Persona-likes have certainly become a trend in the world of gaming, but the unique approach and familiar visual style of Mato Anomalies could help it rise above the rest. One part Sherlock Holmes and one part Persona 5, it’s set in a neo-futuristic Old Shangai and follows a private detective named Doe as he investigates the emergence of spatial anomalies that link to demon-filled pocket dimensions. And, after he looks into an unusual occurrence at the city’s docks, he meets Gram, a swordsman with a bandaged face and ragged samurai outfit. From there, these dual protagonists become a very different kind of Holmes and Watson.
Mato Anomalies isn’t even in the “beta” phase of its development. However, developer Arrowiz has nailed an aesthetic that evokes but differentiates from Persona just enough, and the way it blends together various concepts gels really well.
The Persona inspiration shines through in the bustling open-world city. Doe wanders around Mato to complete quest objectives and interact with others. We went hands-on with a PAX West 2022 build that wasn’t ready for a full exploration of the city, but it showcased brightly lit buildings and lanterns hanging in the streets like something out of a futuristic Chinatown. The signage (and the Arrowiz base in Shanghai, China) also indicate that it's supposed to be based on the idea of a Chinese city.
Most of the combat happens in anomalies or “mind hacks,” where the player engages in card games to change someone’s mind. Gram was the only character available for turn-based combat in the demo, but the team plans to make it possible for more characters to attack in one turn like in Persona 5 or Honkai Star Rail. Choose moves depending on their strength and cooldown to defeat an enemy with as little damage as possible. The strongest move might one-hit KO an enemy but take a couple of turns to recharge. Meanwhile, you can use your weakest attack every turn.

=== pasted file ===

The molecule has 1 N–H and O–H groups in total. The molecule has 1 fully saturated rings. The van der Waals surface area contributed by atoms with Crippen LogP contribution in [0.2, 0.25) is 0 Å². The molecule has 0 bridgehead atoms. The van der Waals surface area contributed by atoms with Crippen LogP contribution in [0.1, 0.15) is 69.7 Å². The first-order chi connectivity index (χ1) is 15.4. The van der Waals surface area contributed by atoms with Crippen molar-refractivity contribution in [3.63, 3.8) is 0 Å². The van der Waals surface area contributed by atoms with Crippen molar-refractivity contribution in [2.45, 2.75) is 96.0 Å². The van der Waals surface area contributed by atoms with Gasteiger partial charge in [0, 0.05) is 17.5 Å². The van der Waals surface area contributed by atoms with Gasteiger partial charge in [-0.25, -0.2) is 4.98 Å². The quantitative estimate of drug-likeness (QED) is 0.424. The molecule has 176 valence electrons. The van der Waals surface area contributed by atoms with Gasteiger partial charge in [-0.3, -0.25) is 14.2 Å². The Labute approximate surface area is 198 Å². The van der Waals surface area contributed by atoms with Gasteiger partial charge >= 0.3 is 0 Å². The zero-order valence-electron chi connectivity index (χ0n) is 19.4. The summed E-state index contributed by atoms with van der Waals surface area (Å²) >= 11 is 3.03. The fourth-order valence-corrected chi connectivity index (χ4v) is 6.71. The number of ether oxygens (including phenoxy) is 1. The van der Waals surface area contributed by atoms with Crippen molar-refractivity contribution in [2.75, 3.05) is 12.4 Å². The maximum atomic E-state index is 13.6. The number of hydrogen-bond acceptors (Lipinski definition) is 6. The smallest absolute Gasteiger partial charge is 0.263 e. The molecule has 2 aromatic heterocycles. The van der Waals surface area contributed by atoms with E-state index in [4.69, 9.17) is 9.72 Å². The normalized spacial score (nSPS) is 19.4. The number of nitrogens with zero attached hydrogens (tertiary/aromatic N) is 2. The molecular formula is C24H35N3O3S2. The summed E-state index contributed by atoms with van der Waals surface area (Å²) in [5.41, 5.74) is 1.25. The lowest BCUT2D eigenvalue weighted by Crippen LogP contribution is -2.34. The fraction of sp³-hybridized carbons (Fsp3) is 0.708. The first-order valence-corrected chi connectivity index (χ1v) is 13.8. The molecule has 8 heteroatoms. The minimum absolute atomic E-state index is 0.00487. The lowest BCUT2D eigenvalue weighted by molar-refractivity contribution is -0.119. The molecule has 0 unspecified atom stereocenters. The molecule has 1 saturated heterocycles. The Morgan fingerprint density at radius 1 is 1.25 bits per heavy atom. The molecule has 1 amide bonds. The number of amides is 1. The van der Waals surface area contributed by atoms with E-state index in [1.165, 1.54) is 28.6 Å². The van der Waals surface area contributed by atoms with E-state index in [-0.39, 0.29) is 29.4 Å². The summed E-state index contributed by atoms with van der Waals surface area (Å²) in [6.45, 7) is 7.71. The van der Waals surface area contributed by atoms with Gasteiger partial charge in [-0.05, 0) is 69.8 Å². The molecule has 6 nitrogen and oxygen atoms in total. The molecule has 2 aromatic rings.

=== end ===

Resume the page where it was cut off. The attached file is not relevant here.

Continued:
“Have no fear...You might not live long enough to regret it.”
On the other hand, “mind hacking” involves attacking with ability cards instead of weapons. Players draw four or more new cards at the start of each turn and can only play three at once. Only a few types of cards are available at the moment and sometimes don’t deal the damage they’re supposed to. Some cards strengthen your attack power, attack your target, or raise your defenses. So far, the offensive cards seem like the most useful for getting to the point. Arrowiz confirms that it’s reworking the mind hack feature so that more than one viable strategy stands out.
Mato Anomalies has a promising setup with only a skeleton of a build so far. Arrowiz informed us that it only had the “alpha” build of the game at the con, meaning it was one of the earliest builds that the company offered to players. It has parts of the story told through comic book-style panels and others told through dialogue boxes with different expressions. The comic panels look static, like something out of a Microsoft Word doc, but the actual character icons for dialogue boxes look like something out of Octopath Traveler. It’s a graphic dissonance that can stand to be polished, but again, it’s an early build of the game.
These are the sorts of things that can easily be refined during later stages in development.
The team assures Inverse that they have since revamped the prologue, clunky dialogue, the card game, and other major features — enough that it’s basically a different game. Will it slip sideways into a pocket dimension where things feel a little worse? Or will Mato Anomalies solve the case?